What is an open system?
An open system is one that is constantly exchanging feedback with its environment. An open system finds new information interesting, worthy of investigation, of possible use for evolving, shifting, growing stronger.
By contrast, a closed system is adverse to new information. Unexpected or disagreeable input can break it down. So a closed system works to protect itself. It excludes, punishes, blames.
Opal School works to maintain itself as an open system. (For more information: One of the most accessible authors who writes about the application of systems theory to organizations like schools is Margaret Wheatley.)
In order to intentionally design and maintain an open system, an organization needs to know — very clearly — what it is trying to do. Opal School is, in a sense, an exploratory journey about making practice of big, lovely ideas. At Opal School, this means a regular revisiting of our Mission, Values, Guiding Principles, and Goals and Expectations for students.
Guiding principles must be refreshed, revisited, revised, and renegotiated regularly. What do they mean? How have they been interpreted? What should be added or changed to reflect what we’ve learned as we’ve tried to make sense of them? How have our experiences shaped our understandings? What are our varied perspectives on these words and ideas? What worlds live inside them? Are they worlds we share?
The stories you are encountering throughout Opal School Online are all grounded in the attempt to make meaning of these guiding principles and values. They are attempts to support children towards the goals and expectations we have for them. Opal School Online itself is an attempt to meet our mission.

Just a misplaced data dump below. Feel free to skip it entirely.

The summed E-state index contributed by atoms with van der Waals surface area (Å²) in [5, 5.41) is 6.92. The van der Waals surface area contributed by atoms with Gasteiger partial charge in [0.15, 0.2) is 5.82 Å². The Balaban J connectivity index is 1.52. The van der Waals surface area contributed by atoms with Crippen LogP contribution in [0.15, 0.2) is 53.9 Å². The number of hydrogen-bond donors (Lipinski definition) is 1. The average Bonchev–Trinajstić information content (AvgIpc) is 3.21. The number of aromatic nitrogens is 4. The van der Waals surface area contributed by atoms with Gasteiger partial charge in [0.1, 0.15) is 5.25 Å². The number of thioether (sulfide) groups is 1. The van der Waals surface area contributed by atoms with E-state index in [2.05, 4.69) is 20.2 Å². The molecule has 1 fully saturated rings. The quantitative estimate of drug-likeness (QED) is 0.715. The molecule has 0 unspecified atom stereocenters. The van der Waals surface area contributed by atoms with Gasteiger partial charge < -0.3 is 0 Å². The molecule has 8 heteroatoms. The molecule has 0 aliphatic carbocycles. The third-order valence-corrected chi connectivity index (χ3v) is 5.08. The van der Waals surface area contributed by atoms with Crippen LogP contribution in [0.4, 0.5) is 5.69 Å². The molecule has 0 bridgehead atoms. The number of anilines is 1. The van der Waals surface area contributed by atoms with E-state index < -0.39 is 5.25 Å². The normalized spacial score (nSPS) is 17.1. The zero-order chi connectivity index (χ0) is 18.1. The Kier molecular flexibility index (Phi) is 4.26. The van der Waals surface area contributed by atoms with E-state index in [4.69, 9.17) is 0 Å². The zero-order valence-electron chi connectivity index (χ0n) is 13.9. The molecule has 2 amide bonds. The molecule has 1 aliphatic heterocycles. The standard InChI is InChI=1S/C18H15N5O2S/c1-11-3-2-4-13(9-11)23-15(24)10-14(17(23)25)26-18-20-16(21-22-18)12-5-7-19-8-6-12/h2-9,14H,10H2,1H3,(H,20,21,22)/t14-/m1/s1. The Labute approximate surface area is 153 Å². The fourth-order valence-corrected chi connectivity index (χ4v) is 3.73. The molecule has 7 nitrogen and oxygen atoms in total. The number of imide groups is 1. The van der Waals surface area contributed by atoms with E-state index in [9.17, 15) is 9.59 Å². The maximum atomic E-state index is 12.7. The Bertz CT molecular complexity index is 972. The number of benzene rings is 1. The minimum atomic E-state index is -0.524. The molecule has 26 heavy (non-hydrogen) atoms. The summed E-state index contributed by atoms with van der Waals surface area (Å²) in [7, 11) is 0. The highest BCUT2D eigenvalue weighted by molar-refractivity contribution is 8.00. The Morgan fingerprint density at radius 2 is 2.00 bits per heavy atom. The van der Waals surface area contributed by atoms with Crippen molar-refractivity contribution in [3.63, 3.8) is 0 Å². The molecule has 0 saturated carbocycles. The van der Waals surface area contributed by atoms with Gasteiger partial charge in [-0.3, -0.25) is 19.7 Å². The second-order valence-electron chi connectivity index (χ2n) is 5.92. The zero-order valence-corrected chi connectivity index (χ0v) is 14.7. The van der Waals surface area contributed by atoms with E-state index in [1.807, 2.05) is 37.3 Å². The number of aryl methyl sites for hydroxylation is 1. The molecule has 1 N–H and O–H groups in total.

- What is your mission?
- What do you value?
- What principles guide your decisions and your focus?
- What are your goals?
- What do you expect of the children you work with?
Organizing around your response to these questions is more important to your work than most anything else you can do to move forward. We’d love to read your answers to those questions and how you’re organizing to align with them in the comments section below or on the forum.
I love the reminder that this is an organic, ever flowing process. We must return here again and again.
I like the idea of regularly revisiting. I try to do this each summer, but probably not as thoroughly and honestly as I could. I visited a school yesterday whose classrooms change dramatically every time I visit them (usually yearly). Something to strive towards.
What happens when your mission, values, guiding principles and expectations differ from those of your school’s administration? Can anyone offer advice or share their experience related to this?
Thanks for posting the question, Jessie. At Opal School, we spend lots of time cracking open the meaning of our mission, values, guiding principles, and expectations in order to make them a living force in the school. I wonder: Are the differences in values & principles articulated or implied? Is there space in your workplace to discuss the school’s values in terms of daily practices?